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How, Exactly, Does One ‘Disparage’ a Former Employer?

shutterstock_104307521Here’s an interesting debate via The New York Times today: how important are the legal particulars of those termination notices that every employee dreads? You know, the ones in which you promise not to “disparage” the folks who just fired you?

Writer Will Blythe lost his job at Byliner but refused to sign the subsequent agreement and claim his severance package.

Why? He is not insane. It’s more about the principle of the thing, because what does “You agree that you will never make any negative or disparaging statements (orally or in writing) about the Company or its stockholders, directors, officers, employees, products, services or business practices, except as required by law” even mean?

This is kind of a big deal for PR, because we’re all familiar with the word “disgruntled.”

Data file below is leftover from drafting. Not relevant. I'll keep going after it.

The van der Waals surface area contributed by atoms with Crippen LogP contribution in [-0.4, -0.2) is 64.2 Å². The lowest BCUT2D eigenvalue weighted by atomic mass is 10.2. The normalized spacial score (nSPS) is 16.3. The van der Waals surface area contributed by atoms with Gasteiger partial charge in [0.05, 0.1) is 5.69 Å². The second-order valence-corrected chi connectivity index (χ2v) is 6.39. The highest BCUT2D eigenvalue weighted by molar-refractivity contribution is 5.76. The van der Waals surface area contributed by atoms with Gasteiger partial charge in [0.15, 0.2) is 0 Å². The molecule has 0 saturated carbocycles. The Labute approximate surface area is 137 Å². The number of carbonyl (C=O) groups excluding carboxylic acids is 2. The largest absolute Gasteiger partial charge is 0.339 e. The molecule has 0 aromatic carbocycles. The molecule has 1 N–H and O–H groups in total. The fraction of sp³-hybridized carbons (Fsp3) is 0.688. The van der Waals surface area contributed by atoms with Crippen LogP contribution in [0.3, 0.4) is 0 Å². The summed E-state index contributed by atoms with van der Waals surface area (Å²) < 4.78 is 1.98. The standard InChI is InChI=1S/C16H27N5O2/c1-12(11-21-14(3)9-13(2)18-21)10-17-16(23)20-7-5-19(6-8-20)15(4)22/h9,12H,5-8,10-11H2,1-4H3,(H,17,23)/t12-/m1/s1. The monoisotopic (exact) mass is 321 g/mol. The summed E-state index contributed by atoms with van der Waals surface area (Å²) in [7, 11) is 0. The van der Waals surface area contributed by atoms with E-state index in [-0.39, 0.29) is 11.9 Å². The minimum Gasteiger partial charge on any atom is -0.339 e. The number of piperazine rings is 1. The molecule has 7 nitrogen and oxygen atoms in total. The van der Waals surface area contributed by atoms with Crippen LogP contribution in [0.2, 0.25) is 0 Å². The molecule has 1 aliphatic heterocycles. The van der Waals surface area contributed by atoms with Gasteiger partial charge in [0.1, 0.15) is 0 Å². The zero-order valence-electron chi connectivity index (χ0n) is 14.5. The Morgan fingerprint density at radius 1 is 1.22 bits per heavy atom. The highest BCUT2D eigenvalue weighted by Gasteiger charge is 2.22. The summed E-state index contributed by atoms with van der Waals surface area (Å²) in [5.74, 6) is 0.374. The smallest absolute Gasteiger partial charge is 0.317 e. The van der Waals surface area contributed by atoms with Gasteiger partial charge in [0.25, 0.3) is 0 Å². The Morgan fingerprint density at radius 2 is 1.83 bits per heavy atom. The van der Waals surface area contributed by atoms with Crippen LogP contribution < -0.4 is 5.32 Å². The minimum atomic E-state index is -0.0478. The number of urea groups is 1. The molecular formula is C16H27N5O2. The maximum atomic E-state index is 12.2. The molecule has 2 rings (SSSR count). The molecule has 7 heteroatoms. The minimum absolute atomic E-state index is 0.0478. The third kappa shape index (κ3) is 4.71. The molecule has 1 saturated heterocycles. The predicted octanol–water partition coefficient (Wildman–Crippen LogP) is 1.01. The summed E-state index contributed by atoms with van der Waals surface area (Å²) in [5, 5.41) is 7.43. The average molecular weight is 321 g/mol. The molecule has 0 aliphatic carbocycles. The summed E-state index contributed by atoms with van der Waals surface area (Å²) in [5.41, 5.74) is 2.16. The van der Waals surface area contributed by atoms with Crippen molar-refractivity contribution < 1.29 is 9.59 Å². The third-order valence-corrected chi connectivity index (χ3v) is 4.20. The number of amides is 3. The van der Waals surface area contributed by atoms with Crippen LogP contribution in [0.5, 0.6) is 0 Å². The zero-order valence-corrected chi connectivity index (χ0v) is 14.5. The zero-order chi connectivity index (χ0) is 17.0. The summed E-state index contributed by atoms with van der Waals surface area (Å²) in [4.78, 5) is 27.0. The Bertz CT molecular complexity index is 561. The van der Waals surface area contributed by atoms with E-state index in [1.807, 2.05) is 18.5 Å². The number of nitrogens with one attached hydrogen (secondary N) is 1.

Blythe’s point is that the law isn’t clear on the meaning of the word “disparage” and that few related claims would hold up in court. Some states specifically “suggest” that suspect statements must be both unflattering and false in order to qualify.

But how do we interpret this agreement? Can an employee fired from a firm say nothing about said firm, in public or in private? And how would the firm retaliate if he/she did?

These are rhetorical questions, because we can’t imagine that any major firms would refrain from giving these documents to departing employees.

But we still think they’re worth considering. As Blythe writes, “ if a company isn’t strong enough to be reproached, then it simply isn’t strong enough, period.”

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